For in the 6 o'clock time slot this evening the Reverend Al actually asserted that Barack Obama sounds more like Ronald Reagan than Tea Party freshmen members of Congress.  I kid you not.

Video after the jump.

By Matthew Balan | July 19, 2011 | 7:19 PM EDT

On Tuesday's Morning Edition, NPR's Julie Rovner spun the debate over a proposed mandate for private insurance companies to cover birth control without a copay as being between "women's health groups," which were not given an ideological label, and organizations such as the Family Research Council, which she clearly identified as "conservative." A representative from her example of a "women's health group," Planned Parenthood, labeled "unintended" pregnancies an "epidemic."

Anchor Steve Inskeep began the report with an admission about ObamaCare: "President Obama's health care overhaul law touches almost every aspect of health care, including birth control." Rovner first highlighted a woman from Tucson, Arizona who, despite having a "full-time job with health insurance [and] a husband," along with two kids, apparently couldn't afford the $25 a month copay for her birth control prescription. This led to her having a third child, and the woman declared that "while we're happy that she's here, it was not planned, and had we had some better finances, we probably could have made some better decisions."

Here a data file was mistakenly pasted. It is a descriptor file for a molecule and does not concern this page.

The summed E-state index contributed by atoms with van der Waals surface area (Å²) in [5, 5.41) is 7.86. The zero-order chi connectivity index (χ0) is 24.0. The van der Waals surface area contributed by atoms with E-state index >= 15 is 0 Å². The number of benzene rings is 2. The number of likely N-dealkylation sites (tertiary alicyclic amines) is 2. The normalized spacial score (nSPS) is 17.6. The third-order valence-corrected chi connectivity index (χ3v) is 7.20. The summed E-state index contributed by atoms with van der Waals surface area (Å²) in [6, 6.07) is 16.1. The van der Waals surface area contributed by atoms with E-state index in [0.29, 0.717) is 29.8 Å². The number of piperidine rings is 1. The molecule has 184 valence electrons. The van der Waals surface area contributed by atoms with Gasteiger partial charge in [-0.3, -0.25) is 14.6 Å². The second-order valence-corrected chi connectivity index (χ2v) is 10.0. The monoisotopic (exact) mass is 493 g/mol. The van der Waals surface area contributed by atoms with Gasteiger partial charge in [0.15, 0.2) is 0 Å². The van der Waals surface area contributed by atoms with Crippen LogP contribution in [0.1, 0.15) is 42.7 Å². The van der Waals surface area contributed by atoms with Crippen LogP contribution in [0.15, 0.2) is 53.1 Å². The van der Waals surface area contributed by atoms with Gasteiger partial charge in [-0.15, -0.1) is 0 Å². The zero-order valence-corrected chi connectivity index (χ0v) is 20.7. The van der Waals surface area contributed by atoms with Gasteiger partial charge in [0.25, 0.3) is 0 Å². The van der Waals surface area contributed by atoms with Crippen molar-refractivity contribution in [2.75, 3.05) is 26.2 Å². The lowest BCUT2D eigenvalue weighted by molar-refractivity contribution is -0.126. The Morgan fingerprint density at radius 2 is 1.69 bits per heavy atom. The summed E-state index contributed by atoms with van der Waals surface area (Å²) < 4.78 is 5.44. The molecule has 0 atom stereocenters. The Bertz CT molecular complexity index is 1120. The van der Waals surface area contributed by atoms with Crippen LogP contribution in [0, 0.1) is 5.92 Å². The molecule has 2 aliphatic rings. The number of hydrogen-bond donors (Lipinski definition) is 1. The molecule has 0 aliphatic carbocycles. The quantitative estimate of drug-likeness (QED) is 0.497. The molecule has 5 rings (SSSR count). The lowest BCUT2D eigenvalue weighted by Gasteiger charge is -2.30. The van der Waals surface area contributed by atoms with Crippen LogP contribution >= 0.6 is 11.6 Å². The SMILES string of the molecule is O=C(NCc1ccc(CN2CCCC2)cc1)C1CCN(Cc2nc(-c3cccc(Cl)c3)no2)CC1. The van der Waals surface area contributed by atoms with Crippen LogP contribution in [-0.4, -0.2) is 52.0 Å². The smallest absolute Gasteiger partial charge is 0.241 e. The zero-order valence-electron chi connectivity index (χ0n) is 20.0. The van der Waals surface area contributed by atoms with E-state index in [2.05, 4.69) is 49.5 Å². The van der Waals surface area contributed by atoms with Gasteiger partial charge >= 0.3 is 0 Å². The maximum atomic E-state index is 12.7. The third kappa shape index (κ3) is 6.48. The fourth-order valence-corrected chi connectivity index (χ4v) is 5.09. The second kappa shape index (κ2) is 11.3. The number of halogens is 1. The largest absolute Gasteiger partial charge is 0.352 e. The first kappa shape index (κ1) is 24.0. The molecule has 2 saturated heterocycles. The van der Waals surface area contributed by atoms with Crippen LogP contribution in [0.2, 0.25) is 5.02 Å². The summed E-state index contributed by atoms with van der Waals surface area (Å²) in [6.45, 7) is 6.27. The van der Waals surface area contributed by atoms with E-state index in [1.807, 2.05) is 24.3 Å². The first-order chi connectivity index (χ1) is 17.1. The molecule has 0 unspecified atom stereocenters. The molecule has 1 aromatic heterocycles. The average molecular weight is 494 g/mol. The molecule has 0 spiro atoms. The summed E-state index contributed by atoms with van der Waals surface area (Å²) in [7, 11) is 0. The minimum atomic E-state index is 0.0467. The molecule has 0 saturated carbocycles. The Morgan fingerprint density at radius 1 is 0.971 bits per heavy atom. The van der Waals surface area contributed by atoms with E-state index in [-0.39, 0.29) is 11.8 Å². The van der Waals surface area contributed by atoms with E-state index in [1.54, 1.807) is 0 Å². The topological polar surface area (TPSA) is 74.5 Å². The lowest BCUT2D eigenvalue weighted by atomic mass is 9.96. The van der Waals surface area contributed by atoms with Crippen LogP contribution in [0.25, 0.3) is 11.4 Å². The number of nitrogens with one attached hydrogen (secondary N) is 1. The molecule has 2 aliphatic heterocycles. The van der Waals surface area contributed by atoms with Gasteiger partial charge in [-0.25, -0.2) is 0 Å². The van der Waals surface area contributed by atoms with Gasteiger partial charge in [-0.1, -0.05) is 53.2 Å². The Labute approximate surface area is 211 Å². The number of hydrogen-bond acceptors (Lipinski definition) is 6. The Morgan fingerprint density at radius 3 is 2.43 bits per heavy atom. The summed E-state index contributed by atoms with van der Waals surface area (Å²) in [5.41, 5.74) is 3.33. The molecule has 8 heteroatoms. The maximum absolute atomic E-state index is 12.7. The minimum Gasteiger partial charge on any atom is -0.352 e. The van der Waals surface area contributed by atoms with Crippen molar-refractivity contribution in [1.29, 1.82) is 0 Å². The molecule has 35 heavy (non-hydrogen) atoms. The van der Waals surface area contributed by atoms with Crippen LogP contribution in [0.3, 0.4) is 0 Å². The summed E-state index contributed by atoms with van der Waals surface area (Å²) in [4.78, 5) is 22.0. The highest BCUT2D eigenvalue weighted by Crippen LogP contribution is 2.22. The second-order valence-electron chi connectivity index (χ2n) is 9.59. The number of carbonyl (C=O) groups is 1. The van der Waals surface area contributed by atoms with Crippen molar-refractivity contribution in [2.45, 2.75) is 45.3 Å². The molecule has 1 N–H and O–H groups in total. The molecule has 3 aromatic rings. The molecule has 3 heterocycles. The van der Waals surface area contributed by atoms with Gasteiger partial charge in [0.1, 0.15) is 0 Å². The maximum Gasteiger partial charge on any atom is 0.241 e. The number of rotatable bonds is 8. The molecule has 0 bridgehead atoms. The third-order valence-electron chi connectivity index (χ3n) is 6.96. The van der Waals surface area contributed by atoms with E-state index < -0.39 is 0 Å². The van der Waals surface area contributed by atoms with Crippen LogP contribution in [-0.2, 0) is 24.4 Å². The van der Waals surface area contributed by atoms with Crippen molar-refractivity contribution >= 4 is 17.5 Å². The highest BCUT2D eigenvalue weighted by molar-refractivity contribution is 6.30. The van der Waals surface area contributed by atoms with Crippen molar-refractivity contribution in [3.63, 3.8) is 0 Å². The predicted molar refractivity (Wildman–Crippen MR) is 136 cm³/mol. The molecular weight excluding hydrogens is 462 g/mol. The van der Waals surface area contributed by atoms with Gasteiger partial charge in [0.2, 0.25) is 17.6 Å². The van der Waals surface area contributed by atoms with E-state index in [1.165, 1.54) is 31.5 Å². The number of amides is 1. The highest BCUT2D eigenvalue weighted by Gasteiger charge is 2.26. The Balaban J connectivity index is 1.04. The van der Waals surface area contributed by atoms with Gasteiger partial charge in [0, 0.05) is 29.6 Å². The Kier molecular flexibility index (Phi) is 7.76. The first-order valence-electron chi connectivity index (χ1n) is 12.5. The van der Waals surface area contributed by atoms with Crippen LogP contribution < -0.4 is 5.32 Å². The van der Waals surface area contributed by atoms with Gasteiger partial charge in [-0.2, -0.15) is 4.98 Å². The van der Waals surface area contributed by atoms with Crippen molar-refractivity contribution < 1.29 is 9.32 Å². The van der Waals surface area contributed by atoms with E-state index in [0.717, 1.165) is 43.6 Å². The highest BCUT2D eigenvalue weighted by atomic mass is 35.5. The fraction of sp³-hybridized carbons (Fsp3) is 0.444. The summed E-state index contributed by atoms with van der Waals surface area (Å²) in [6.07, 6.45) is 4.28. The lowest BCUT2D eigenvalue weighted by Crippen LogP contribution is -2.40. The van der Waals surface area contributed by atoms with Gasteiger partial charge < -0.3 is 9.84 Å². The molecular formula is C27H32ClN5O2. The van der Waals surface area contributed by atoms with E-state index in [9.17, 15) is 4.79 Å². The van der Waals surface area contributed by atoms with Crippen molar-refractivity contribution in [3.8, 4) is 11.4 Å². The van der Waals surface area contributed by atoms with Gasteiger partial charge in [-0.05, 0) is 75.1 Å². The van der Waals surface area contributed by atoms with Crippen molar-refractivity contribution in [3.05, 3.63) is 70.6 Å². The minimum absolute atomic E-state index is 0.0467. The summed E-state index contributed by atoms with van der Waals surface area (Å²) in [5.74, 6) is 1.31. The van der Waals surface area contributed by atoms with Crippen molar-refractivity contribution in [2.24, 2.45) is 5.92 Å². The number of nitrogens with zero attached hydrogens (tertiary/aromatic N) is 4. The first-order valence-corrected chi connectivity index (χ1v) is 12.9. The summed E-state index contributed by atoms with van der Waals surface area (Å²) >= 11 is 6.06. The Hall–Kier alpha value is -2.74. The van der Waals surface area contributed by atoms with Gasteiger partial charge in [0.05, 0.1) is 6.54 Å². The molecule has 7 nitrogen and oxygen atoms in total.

By Matt Hadro | July 19, 2011 | 6:51 PM EDT

Referencing the sweet reason of the New York Times's "conservative" David Brooks, CNN's Brooke Baldwin urged Sen. Orrin Hatch (R-Utah) to listen to the voice of compromise in the debt ceiling debate.

Baldwin pleaded with Hatch that "there are folks out there – including conservatives – saying President Obama has already offered Republican [sic] the deal of their dreams," although Hatch later responded that President Obama has yet to outline exactly what the cuts are that are featured in his deal.